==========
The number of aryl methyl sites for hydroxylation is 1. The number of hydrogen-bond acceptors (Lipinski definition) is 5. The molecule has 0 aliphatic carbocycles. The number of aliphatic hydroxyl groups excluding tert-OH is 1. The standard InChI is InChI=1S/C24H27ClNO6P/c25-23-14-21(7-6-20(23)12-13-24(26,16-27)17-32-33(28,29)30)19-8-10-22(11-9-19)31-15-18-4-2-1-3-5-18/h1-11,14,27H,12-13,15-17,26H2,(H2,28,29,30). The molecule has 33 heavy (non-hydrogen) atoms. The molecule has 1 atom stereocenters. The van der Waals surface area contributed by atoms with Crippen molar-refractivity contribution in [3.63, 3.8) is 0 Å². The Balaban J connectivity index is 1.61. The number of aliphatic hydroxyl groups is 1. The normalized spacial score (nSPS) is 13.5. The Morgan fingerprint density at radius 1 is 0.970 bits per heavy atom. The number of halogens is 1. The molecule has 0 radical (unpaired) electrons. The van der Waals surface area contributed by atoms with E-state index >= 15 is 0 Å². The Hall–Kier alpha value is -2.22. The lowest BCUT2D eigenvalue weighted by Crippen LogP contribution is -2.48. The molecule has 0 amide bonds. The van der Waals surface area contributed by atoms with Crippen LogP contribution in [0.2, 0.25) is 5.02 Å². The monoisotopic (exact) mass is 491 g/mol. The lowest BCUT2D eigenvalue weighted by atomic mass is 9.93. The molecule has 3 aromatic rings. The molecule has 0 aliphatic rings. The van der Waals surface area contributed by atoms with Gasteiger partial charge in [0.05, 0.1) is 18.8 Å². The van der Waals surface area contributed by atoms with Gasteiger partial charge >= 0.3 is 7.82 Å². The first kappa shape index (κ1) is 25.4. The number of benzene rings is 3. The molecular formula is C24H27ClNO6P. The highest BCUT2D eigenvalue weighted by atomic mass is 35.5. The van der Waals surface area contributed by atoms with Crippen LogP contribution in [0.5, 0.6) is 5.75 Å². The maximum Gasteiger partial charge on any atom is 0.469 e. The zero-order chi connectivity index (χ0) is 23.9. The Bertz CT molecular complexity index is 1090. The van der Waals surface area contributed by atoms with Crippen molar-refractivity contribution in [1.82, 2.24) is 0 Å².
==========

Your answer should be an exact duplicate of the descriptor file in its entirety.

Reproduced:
The number of aryl methyl sites for hydroxylation is 1. The number of hydrogen-bond acceptors (Lipinski definition) is 5. The molecule has 0 aliphatic carbocycles. The number of aliphatic hydroxyl groups excluding tert-OH is 1. The standard InChI is InChI=1S/C24H27ClNO6P/c25-23-14-21(7-6-20(23)12-13-24(26,16-27)17-32-33(28,29)30)19-8-10-22(11-9-19)31-15-18-4-2-1-3-5-18/h1-11,14,27H,12-13,15-17,26H2,(H2,28,29,30). The molecule has 33 heavy (non-hydrogen) atoms. The molecule has 1 atom stereocenters. The van der Waals surface area contributed by atoms with Crippen molar-refractivity contribution in [3.63, 3.8) is 0 Å². The Balaban J connectivity index is 1.61. The number of aliphatic hydroxyl groups is 1. The normalized spacial score (nSPS) is 13.5. The Morgan fingerprint density at radius 1 is 0.970 bits per heavy atom. The number of halogens is 1. The molecule has 0 radical (unpaired) electrons. The van der Waals surface area contributed by atoms with E-state index >= 15 is 0 Å². The Hall–Kier alpha value is -2.22. The lowest BCUT2D eigenvalue weighted by Crippen LogP contribution is -2.48. The molecule has 0 amide bonds. The van der Waals surface area contributed by atoms with Crippen LogP contribution in [0.2, 0.25) is 5.02 Å². The monoisotopic (exact) mass is 491 g/mol. The lowest BCUT2D eigenvalue weighted by atomic mass is 9.93. The molecule has 3 aromatic rings. The molecule has 0 aliphatic rings. The van der Waals surface area contributed by atoms with Gasteiger partial charge in [0.05, 0.1) is 18.8 Å². The van der Waals surface area contributed by atoms with Gasteiger partial charge >= 0.3 is 7.82 Å². The first kappa shape index (κ1) is 25.4. The number of benzene rings is 3. The molecular formula is C24H27ClNO6P. The highest BCUT2D eigenvalue weighted by atomic mass is 35.5. The van der Waals surface area contributed by atoms with Crippen LogP contribution in [0.5, 0.6) is 5.75 Å². The maximum Gasteiger partial charge on any atom is 0.469 e. The zero-order chi connectivity index (χ0) is 23.9. The Bertz CT molecular complexity index is 1090. The van der Waals surface area contributed by atoms with Crippen molar-refractivity contribution in [1.82, 2.24) is 0 Å².